When asked about strike pay, one nurse responded: “We have never even heard of people receiving strike pay … You’re the socialists, you tell us.” The WSWS reporters responded by pointing to the history of increasingly well-paid union bureaucrats eliminating strike pay. This is part of a concerted policy of isolating striking workers, and weakening their strikes. They cited the recent example of the United Steelworkers union, which dispersed $100 grocery gift cards to locked-out Cooper Tire workers earlier this year while sitting on $150 million strike fund.

When asked why the nurses did not engage in a protracted strike against Sutter Health but instead were being repeatedly called out on one day strikes, the nurses told the WSWS that the standard line of the union reps is that they would not have the support of the workers for such a move. Two nurses said that they felt that the real reason why nurses were not conducting such a strike was precisely because they did not receive strike pay. “We have financial obligations, families, bills, health care payments.”

The nurses urged the WSWS reporters to investigate why they received no strike benefits. The nurses asked at this point in the interview to be given anonymity in the article.

According to the US Department of Labor 2012 Labor Management reporting form (LM-2) for the CNA, the union sits on total net assets of $87.8 million. Some $81 million of this is in cash. In 2012, $2.8 million was paid out in union administration salaries. Over a million was funneled into campaign contributions. At the same time, the filing reveals that $0 was paid out in strike benefits.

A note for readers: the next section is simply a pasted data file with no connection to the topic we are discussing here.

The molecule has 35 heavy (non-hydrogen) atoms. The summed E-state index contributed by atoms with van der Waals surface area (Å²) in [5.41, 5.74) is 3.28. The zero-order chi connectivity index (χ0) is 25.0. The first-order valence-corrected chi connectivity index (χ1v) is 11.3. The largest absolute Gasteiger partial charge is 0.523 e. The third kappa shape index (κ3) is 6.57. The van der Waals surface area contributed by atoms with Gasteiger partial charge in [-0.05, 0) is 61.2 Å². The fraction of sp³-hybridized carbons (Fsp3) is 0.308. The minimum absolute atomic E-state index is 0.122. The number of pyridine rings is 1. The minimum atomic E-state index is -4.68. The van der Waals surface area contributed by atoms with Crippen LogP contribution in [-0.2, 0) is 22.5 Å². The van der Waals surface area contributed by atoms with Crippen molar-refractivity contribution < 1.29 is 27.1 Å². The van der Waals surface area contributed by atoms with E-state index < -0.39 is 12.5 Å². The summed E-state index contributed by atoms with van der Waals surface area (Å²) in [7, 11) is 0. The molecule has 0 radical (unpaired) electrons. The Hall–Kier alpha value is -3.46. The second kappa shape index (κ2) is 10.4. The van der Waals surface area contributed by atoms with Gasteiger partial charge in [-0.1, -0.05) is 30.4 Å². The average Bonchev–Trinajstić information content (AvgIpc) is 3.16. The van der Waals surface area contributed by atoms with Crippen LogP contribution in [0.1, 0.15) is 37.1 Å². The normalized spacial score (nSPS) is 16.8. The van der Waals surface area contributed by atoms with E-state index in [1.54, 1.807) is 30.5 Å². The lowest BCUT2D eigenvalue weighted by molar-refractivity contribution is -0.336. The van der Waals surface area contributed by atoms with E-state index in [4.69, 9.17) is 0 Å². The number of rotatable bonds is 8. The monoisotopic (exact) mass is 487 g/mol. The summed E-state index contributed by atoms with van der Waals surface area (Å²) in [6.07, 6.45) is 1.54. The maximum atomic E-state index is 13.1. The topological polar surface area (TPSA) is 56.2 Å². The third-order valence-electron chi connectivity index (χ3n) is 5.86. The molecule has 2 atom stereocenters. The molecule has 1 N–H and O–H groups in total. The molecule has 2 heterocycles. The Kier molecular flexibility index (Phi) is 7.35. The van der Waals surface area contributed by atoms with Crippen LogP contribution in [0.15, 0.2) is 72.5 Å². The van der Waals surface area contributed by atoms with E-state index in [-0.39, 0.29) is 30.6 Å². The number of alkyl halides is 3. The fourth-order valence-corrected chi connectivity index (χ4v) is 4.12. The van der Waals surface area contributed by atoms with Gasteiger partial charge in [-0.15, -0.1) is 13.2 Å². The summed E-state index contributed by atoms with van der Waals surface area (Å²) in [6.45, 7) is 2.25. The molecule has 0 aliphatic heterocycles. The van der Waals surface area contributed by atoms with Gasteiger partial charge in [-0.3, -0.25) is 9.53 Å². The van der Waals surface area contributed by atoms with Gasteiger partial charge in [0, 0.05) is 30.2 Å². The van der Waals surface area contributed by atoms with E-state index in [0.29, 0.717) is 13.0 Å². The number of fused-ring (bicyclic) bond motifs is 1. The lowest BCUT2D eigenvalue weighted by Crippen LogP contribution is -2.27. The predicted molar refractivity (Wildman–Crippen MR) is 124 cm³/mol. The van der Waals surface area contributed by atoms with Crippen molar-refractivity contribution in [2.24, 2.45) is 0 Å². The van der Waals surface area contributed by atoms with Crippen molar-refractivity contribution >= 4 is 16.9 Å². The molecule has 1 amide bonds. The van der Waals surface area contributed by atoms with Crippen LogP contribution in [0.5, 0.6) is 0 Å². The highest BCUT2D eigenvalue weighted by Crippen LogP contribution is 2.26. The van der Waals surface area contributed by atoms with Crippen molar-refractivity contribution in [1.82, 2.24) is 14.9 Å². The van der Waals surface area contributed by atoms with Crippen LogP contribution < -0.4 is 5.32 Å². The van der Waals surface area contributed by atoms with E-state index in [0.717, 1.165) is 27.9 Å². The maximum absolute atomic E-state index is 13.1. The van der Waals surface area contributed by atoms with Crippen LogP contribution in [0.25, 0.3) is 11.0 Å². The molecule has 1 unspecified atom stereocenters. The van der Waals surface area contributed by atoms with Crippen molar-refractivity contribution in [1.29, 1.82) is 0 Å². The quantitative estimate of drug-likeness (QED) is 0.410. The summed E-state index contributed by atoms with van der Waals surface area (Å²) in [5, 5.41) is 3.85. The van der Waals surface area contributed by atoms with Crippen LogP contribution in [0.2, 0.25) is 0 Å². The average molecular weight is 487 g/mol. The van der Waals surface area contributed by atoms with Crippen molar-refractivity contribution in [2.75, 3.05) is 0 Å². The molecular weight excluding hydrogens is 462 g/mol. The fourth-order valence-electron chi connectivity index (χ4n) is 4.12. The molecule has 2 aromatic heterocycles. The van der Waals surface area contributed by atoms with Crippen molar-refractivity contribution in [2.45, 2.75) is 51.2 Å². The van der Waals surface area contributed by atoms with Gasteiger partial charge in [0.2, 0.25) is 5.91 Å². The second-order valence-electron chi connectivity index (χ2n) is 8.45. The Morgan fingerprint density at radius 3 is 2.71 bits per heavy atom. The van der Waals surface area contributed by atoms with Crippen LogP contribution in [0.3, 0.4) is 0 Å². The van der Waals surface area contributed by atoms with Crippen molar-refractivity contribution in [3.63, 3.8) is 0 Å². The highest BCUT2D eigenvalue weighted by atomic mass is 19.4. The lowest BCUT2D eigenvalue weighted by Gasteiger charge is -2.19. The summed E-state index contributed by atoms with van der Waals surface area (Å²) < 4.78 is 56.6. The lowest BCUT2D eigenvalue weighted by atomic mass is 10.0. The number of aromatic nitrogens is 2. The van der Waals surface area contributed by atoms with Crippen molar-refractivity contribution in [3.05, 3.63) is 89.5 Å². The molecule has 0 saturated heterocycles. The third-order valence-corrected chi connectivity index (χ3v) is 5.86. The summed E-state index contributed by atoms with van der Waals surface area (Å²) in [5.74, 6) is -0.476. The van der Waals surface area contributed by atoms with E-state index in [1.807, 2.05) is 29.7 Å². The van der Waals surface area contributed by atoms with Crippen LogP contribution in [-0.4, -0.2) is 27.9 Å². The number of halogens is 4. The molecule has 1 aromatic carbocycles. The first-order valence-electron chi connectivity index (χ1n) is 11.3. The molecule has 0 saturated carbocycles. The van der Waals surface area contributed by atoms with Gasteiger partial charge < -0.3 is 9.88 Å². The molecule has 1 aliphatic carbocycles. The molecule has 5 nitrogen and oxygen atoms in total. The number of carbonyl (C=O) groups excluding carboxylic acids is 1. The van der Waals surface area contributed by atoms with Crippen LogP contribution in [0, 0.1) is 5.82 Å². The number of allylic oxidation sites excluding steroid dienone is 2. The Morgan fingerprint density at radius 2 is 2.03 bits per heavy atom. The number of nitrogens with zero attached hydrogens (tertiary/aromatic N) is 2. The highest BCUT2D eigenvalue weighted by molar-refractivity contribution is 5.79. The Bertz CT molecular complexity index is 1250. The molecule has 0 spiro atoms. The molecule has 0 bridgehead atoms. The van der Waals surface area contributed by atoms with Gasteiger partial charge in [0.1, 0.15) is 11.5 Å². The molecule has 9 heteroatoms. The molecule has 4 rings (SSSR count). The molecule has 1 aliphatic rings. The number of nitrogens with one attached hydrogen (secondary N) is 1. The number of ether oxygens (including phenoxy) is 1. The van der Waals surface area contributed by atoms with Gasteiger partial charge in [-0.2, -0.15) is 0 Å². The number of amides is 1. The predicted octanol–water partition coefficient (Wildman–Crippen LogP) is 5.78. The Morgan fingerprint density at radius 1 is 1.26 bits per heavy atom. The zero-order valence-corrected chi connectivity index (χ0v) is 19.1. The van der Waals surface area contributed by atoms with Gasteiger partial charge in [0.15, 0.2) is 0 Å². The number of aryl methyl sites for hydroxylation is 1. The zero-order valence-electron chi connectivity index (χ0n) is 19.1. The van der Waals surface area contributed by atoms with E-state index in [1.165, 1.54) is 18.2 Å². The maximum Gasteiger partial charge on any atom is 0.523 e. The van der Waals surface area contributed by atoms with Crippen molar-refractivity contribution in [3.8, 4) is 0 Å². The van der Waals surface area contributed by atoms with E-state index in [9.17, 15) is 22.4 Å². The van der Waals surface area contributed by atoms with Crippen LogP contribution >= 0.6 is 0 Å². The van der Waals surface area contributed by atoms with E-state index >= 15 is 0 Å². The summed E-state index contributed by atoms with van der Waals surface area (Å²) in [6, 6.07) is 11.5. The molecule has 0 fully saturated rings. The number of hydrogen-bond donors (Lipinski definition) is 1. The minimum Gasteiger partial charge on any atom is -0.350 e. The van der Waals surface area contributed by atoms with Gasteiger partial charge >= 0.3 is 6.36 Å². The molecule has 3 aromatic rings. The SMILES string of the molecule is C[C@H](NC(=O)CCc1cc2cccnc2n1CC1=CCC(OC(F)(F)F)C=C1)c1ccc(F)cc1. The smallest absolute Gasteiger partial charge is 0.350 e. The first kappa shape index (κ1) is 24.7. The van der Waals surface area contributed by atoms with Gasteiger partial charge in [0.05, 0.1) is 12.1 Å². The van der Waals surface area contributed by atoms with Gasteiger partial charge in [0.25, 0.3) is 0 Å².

From 2001-11, CNA gave $8 million in political donations, the overwhelming majority of it to the Democratic Party in California. It threw its full weight into the campaign to support Jerry Brown for governor in 2010.

The Obama administration, at the head of the Democratic Party, has been leading the attack on nurses and health care workers across the country. As part of the health care reforms imposed by the Obama administration and the Democratic Party-led Congress, each of the nation’s 5,700 hospitals is expected to reduce costs by an average of $2.6 million over the next ten years. Sutter Health is attempting to use this as a justification for its own assault on workers’ pay and benefits.

In California, the attack on health care is now being led by the administration of Jerry Brown, also a Democrat. Both the Democrats and Republicans are united in their insistence that workers pay for the budget deficit and the economic crisis. The trade unions, including the nurses unions, support Brown and are determined to keep the struggle of workers from coming into conflict with the Democratic Party. They attempt to channel workers into backing the Democrats and raise a series of limited demands against Sutter Health.

The nurses with whom the WSWS spoke were displeased that the strike was used as a platform to agitate for the Democrats and for Obama. “I feel that was very inappropriate,” one said.

Another volunteered, “Our fight isn’t just against Sutter, it is an international one.” A WSWS reporter responded by pointing to the extremely impoverished condition of medical workers in Greece.

The nurses expressed their disgust with the growth of extreme inequality across the United States. The very richest are getting richer, she said, “and they are doing it on the backs of workers.”